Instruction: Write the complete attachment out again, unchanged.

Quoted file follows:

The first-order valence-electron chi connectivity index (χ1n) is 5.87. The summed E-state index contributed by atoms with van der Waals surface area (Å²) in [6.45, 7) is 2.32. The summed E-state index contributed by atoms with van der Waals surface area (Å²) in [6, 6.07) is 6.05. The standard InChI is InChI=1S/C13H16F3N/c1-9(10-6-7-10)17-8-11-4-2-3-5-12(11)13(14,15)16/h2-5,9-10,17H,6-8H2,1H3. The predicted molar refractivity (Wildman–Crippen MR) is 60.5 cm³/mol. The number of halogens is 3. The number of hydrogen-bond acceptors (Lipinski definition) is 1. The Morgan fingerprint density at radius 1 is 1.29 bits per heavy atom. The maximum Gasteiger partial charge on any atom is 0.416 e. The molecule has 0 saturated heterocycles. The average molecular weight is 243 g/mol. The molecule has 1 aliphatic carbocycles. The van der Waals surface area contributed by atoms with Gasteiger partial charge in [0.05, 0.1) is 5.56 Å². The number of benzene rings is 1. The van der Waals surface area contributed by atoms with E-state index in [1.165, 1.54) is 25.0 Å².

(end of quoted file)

The first-order valence-electron chi connectivity index (χ1n) is 5.87. The summed E-state index contributed by atoms with van der Waals surface area (Å²) in [6.45, 7) is 2.32. The summed E-state index contributed by atoms with van der Waals surface area (Å²) in [6, 6.07) is 6.05. The standard InChI is InChI=1S/C13H16F3N/c1-9(10-6-7-10)17-8-11-4-2-3-5-12(11)13(14,15)16/h2-5,9-10,17H,6-8H2,1H3. The predicted molar refractivity (Wildman–Crippen MR) is 60.5 cm³/mol. The number of halogens is 3. The number of hydrogen-bond acceptors (Lipinski definition) is 1. The Morgan fingerprint density at radius 1 is 1.29 bits per heavy atom. The maximum Gasteiger partial charge on any atom is 0.416 e. The molecule has 0 saturated heterocycles. The average molecular weight is 243 g/mol. The molecule has 1 aliphatic carbocycles. The van der Waals surface area contributed by atoms with Gasteiger partial charge in [0.05, 0.1) is 5.56 Å². The number of benzene rings is 1. The van der Waals surface area contributed by atoms with E-state index in [1.165, 1.54) is 25.0 Å².